Monica McGill

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When developing a game curriculum, one of several key areas to consider is the type of skills needed by the game industry. The purpose of this quantitative survey research is to compare the hiring needs of industry for recent college graduates seeking game developer positions against game development curriculum currently available at post-secondary(More)
With electronic gaming on the rise, several major universities involved in game development research have implemented curricula specifically for future game developers. Gaming curricula are now being offered in smaller universities, colleges, and other educational institutions, with other departments wondering if they should follow suit and what content(More)
Over the last decade, there has been a concerted effort to bring more diverse voices to the technology field, with much of this being done through outreach activities to girls and boys. Unfortunately, data demonstrating the long-term impact of outreach activities remains rare. To contribute to knowledge on the longitudinal effect of outreach programs, we(More)
The rise of games in the marketplace has resulted in a birth of a number of academic institutions establishing game degree programs. These programs may be entirely technical, like those based on a more traditional computer science program, or may be less technical and more focused on design and creativity. Unlike more established fields where information(More)
Game development programs are being added to computer science departments as either a track, minor, or major in post-secondary institutions across the United States. These programs are being developed with little published quantitative or qualitative research on what such programs should entail. The quantitative research in this pilot study defines(More)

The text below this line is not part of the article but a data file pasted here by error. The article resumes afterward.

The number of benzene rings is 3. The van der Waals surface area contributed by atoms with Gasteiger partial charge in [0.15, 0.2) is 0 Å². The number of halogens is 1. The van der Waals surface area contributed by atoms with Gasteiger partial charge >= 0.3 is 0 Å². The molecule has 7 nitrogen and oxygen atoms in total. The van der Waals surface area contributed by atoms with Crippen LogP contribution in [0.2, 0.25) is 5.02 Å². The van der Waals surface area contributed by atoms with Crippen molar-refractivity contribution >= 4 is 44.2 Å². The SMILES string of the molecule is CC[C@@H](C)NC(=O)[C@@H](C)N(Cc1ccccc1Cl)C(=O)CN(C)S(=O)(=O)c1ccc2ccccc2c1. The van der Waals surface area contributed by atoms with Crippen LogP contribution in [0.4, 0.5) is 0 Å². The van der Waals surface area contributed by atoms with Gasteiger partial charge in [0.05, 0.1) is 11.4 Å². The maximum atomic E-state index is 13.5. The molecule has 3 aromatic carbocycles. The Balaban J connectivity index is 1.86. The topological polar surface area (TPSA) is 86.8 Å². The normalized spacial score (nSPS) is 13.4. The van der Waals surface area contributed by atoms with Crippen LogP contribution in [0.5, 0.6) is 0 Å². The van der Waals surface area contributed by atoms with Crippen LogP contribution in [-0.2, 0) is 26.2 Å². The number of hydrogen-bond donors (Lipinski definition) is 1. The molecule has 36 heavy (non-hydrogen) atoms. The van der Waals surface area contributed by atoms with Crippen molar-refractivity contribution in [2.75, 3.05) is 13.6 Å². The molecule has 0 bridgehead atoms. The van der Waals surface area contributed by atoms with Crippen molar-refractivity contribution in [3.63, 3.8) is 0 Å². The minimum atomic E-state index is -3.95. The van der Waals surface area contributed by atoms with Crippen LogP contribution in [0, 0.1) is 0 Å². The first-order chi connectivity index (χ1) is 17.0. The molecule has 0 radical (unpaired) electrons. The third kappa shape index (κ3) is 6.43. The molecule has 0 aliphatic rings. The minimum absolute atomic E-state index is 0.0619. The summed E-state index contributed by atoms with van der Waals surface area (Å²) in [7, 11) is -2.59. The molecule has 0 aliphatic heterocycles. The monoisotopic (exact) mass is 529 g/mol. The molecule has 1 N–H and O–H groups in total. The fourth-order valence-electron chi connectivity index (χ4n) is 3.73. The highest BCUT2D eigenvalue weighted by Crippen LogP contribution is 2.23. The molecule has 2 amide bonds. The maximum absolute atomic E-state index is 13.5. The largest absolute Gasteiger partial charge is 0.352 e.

As a first step in understanding whether computing faculty are receiving the support necessary for them to achieve promotion and tenure at U.S. and Canadian institutions, we address the question of what requirements exist at such institutions. Via a survey created and sent to approximately 7500 computing faculty at the 256 institutions that participate in(More)
Over the last decade, the International Game Developers Association (IGDA) has considered the lack of diversity in the game industry workforce a quality of life issue. Using the results of our recent study on demographics of undergraduate students in game degree programs, we compare our data against data reported in the 2005 IGDA Quality of Life survey. The(More)
Digital games are marketed, mass-produced, and consumed by an increasing number of people and the game industry is only expected to grow. In response, postsecondary institutions in the UK and the U.S. have started to create game degree programs. Though curriculum theorists provide insight into the process of creating a new program, no formal research(More)
In the past six years, dozens of conference papers and journal articles have been presented in Association of Computing Machinery (ACM) and Institute of Electrical and Electronics Engineers (IEEE) educational forums concerning computing outreach activities. Nearly half of these (47.5%) appeared in SIGCSE venues. In this study, we used the free-form question(More)